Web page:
More than £220,000 has been invested in projects that support businesses and community organisations in the Vale of White Horse.

Among the recipients is the ultra-low and zero emission business Velocity Cycle Couriers, which was awarded a grant for its OxFarm to Fork project.

This scheme allows for short food supply chains to be established between farmers in the Vale of White Horse and Oxford University colleges.

The funding was drawn from the UK Shared Prosperity Fund and Rural England Prosperity Fund, a scheme for rural businesses and organisations initiated as part of the government's Levelling Up agenda.


Herald Series: Velocity Cycle CouriersVelocity Cycle Couriers (Image: Velocity)

Jake Swinhoe, director of Velocity Cycle Couriers, said: "The funding we received will increase the productivity and yield of Blacklands Organics, a Vale of White Horse farm and a key contributor of organic vegetables now finding their way from fields in the vale to the kitchens of Oxford colleges.

"The funding will also enable us to maintain the freshness and quality of the produce by installing a chiller room at Velocity HQ, where we transfer vegetables and salads from fully electric vans to electric cargo bikes for speedy, sustainable delivery directly to chefs in the college kitchens."

Other projects which have benefited from the funding include the Vale of White Horse District Council's Ride Revolution scheme, which collects, refurbishes and redistributes unused bicycles to the community.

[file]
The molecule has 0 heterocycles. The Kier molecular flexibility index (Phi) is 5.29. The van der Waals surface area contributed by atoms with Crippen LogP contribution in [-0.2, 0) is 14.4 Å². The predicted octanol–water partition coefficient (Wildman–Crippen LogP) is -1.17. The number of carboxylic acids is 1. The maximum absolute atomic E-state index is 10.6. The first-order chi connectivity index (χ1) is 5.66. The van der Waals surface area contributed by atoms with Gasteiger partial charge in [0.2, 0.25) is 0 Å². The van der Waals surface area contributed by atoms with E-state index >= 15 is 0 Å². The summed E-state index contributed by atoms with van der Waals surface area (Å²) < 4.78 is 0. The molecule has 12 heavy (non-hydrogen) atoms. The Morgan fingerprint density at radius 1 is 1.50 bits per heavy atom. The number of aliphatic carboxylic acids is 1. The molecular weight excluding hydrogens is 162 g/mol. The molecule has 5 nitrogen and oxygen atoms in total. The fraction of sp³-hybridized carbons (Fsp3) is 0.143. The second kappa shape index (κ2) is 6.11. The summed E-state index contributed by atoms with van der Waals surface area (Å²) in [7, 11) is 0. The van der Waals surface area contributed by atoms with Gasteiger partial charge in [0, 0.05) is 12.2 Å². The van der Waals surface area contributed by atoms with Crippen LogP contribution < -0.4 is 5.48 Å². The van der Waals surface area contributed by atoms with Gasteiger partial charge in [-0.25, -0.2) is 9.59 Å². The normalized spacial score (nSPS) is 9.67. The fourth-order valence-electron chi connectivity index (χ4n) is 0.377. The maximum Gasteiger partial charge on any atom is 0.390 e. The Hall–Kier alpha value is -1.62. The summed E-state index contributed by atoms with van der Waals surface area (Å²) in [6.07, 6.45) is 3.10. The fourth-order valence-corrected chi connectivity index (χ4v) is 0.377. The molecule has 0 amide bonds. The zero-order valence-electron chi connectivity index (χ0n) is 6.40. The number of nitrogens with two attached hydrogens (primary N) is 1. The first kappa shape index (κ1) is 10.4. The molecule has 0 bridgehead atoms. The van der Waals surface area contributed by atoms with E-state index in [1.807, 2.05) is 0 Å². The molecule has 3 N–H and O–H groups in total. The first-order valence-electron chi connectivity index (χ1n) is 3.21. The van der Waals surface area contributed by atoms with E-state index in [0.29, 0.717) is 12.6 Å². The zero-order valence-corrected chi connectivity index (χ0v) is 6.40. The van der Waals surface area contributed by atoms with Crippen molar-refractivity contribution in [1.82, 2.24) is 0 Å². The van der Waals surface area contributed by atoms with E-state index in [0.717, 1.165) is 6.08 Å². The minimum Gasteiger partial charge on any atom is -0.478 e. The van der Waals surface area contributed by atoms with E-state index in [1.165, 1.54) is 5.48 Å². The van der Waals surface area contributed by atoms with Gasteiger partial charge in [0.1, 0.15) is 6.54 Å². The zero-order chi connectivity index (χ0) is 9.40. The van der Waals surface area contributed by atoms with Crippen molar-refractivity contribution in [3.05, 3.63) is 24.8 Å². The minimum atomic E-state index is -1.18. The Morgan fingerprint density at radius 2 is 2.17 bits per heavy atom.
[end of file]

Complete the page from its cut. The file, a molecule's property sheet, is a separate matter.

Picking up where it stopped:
Funds were also allocated to MakeSpace, a community interest company, to develop a community-led arts project in Abingdon.

The project has delivered more than 60 workshops, ranging from upcycling and dance sessions to community exhibitions and mural painting.

As the council continues to finalise plans for this year’s allocation of the funding, it has revealed there will be additional money awarded in the next round of the Rural England Prosperity Fund.

Councillor Neil Fawcett, Vale of White Horse District Council’s cabinet member for economic development, said: "Projects such as the Ride Revolution scheme and the MakeSpace arts sessions in Abingdon are excellent examples of the good work the UK Shared Prosperity Fund is being put to locally - bringing a whole host of benefits to our communities.

"Our rural businesses often face very specific challenges.

"As demonstrated with these successful projects, such as OxFarm to Fork, these grant schemes are actively helping rural business and organisations to grow and develop.

"In turn, this will have the knock-on effect of increasing prosperity across our rural communities.

"The Rural England Prosperity Fund is important in helping us deliver on our priorities – as well as improving community and economic wellbeing."